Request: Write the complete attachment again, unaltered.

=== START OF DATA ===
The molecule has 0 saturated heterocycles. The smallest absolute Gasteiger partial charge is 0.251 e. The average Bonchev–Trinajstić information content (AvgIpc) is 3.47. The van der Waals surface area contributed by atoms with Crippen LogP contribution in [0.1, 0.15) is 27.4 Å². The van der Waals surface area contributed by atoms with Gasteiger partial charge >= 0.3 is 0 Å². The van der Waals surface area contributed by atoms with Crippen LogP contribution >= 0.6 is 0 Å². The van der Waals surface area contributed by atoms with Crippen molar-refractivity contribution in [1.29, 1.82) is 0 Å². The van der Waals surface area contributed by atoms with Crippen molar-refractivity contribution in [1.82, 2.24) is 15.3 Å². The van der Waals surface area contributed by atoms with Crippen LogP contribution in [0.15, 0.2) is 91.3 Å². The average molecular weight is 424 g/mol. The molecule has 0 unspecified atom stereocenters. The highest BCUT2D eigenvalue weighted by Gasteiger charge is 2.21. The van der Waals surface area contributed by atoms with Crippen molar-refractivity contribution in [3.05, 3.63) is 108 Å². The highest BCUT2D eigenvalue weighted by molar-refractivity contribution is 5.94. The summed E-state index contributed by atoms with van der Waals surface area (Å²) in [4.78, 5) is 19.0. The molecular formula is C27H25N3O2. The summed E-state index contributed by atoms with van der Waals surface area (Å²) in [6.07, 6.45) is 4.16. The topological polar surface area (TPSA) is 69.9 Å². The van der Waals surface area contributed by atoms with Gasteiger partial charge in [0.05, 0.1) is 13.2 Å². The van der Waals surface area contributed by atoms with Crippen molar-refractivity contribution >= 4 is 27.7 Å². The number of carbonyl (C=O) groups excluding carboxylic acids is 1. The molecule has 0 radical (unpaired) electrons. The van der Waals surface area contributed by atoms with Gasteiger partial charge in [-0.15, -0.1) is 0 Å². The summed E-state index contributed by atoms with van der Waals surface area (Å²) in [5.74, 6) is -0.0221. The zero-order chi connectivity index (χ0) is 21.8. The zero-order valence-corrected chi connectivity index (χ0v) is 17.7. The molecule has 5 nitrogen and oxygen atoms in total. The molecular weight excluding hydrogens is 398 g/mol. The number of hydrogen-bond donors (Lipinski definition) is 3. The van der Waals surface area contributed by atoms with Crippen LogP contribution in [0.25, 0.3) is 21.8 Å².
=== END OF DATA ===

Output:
The molecule has 0 saturated heterocycles. The smallest absolute Gasteiger partial charge is 0.251 e. The average Bonchev–Trinajstić information content (AvgIpc) is 3.47. The van der Waals surface area contributed by atoms with Crippen LogP contribution in [0.1, 0.15) is 27.4 Å². The van der Waals surface area contributed by atoms with Gasteiger partial charge >= 0.3 is 0 Å². The van der Waals surface area contributed by atoms with Crippen LogP contribution >= 0.6 is 0 Å². The van der Waals surface area contributed by atoms with Crippen molar-refractivity contribution in [1.29, 1.82) is 0 Å². The van der Waals surface area contributed by atoms with Crippen molar-refractivity contribution in [1.82, 2.24) is 15.3 Å². The van der Waals surface area contributed by atoms with Crippen LogP contribution in [0.15, 0.2) is 91.3 Å². The average molecular weight is 424 g/mol. The molecule has 0 unspecified atom stereocenters. The highest BCUT2D eigenvalue weighted by Gasteiger charge is 2.21. The van der Waals surface area contributed by atoms with Crippen molar-refractivity contribution in [3.05, 3.63) is 108 Å². The highest BCUT2D eigenvalue weighted by molar-refractivity contribution is 5.94. The summed E-state index contributed by atoms with van der Waals surface area (Å²) in [4.78, 5) is 19.0. The molecular formula is C27H25N3O2. The summed E-state index contributed by atoms with van der Waals surface area (Å²) in [6.07, 6.45) is 4.16. The topological polar surface area (TPSA) is 69.9 Å². The van der Waals surface area contributed by atoms with Gasteiger partial charge in [0.05, 0.1) is 13.2 Å². The van der Waals surface area contributed by atoms with Crippen molar-refractivity contribution >= 4 is 27.7 Å². The number of carbonyl (C=O) groups excluding carboxylic acids is 1. The molecule has 0 radical (unpaired) electrons. The van der Waals surface area contributed by atoms with Gasteiger partial charge in [-0.15, -0.1) is 0 Å². The summed E-state index contributed by atoms with van der Waals surface area (Å²) in [5.74, 6) is -0.0221. The zero-order chi connectivity index (χ0) is 21.8. The zero-order valence-corrected chi connectivity index (χ0v) is 17.7. The molecule has 5 nitrogen and oxygen atoms in total. The molecular weight excluding hydrogens is 398 g/mol. The number of hydrogen-bond donors (Lipinski definition) is 3. The van der Waals surface area contributed by atoms with Crippen LogP contribution in [0.25, 0.3) is 21.8 Å².